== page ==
By erickustarz on Nov 21, 2006
People are finding that setting 'zil_disable' seems to increase their performance - especially NFS/ZFS performance. But what does setting 'zil_disable' to 1 really do? It completely disables the ZIL. Ok fine, what does that mean?
Disabling the ZIL causes ZFS to not immediatley write synchronous operations to disk/storage. With the ZIL disabled, the synchronous operations (such as fsync(), O_DSYNC, OP_COMMIT for NFS, etc.) will be written to disk, just at the same guarantees as asynchronous operations. That means you can return success to applications/NFS clients before the data has been commited to stable storage. In the event of a server crash, if the data hasn't been written out to the storage, it is lost forever.
With the ZIL disabled, no ZIL log records are written.
Note: disabling the ZIL does NOT compromise filesystem integrity. Disabling the ZIL does NOT cause corruption in ZFS.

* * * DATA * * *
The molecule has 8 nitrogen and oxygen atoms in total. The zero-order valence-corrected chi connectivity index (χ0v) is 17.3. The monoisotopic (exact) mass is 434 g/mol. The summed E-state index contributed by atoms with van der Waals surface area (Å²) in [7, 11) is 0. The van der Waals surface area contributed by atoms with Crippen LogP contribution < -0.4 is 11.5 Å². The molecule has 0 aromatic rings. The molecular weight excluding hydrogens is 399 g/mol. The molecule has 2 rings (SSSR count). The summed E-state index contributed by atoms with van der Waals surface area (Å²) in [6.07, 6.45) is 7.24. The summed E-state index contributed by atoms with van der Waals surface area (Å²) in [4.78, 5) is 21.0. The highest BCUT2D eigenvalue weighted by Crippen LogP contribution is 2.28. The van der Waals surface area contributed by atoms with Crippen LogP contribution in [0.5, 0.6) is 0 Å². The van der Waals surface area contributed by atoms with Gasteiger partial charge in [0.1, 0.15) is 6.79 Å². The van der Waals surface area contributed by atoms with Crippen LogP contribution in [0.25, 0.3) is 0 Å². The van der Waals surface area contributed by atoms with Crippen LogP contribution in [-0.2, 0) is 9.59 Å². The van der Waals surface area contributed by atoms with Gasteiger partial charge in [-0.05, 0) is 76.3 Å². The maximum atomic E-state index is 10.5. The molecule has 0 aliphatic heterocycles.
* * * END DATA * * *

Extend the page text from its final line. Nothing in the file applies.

Disabling the ZIL is definitely frowned upon and can cause your applications much confusion. Disabling the ZIL can cause corruption for NFS clients in the case where a reply to the client is done before the server crashes, and the server crashes before the data is commited to stable storage. If you can't live with this, then don't turn off the ZIL.
The 'zil_disable' tuneable will go away once 6280630 zil synchronicity is putback.
Hmm, so all of this sounds shady - so why did we add 'zil_disable' to the code base? Not for people to use, but as an easy way to do performance measurements (to isolate areas outside the ZIL).